Why birds use brains to work together

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A new insight into one of the biggest questions in science – why some animals, including humans, work together to maintain a common good – has been gained by Sheffield University scientists.

Sociable weavers, a highly social and co-operative breeding bird from the savannahs of southern Africa, build the largest nests of any bird, housing colonies of up to several hundred that can often weigh tonnes and last for decades.

The massive nests consist of individual nest chambers which are used throughout the year for breeding and roosting and are embedded within a communal thatch.

Birds have to work together to build and maintain it and as a result all colony members benefit.

Researchers wanted to find out how the birds worked on their homes while keeping freeloaders at bay - and whether they co-operated because they were all relatives.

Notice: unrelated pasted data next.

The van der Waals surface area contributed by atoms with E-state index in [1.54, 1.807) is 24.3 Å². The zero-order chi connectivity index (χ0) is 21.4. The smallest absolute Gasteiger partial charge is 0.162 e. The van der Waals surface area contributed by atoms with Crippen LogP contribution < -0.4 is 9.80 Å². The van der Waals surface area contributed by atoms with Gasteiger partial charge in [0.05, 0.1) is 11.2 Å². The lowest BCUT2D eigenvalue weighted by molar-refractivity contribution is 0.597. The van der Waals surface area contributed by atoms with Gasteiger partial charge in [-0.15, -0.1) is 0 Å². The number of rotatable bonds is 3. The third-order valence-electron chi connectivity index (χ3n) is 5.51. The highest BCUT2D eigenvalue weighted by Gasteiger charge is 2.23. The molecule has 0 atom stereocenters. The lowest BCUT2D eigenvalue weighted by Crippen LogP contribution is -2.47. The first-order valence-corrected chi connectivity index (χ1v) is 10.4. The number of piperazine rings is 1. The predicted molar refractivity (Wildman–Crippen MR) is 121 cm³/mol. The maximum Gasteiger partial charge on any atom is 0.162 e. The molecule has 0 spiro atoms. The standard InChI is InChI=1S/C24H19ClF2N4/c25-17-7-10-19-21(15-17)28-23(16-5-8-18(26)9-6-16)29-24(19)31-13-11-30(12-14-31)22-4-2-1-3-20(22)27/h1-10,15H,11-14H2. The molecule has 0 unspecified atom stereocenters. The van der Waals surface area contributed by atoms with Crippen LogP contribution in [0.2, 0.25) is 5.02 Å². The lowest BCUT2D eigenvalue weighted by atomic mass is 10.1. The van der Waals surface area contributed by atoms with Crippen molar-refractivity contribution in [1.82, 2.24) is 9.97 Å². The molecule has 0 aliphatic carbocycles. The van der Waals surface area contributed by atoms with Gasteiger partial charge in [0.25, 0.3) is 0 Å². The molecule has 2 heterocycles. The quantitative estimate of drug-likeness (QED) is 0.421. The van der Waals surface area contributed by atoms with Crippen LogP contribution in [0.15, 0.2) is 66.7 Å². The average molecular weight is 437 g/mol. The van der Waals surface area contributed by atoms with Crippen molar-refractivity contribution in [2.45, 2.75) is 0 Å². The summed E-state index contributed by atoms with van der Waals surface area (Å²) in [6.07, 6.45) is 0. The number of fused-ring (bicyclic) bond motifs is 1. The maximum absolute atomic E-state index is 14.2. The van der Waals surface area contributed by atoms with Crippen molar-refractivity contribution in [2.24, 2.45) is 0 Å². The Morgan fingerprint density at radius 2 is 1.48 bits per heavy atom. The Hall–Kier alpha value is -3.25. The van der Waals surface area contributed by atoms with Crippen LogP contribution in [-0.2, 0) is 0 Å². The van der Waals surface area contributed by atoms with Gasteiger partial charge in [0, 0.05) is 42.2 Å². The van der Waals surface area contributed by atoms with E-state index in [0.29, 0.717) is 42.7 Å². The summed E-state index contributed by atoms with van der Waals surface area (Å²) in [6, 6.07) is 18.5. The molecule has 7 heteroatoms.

Dr Rene van Dijk said: “Our study shows that relatedness between colony members is low, on average, but co-operation over thatch-building is kin-directed due to the positioning of relatives within nests.

“Sociable weavers do not contribute to thatch building equally, but those that do contribute to it are more closely related to their neighbours within the colony than are non-builders.

“This co-operation is similar to how human families may decide to accept a lodger into their home. If the lodger isn’t related to the family, he or she may pay rent but otherwise they will not care too much about the upkeep of the house.

“However, if the lodger is a known family member, then you would expect them to maintain the house which he or she may stay in for a longer period and possibly inherit. It may seem like a small difference, but it tips the balance.”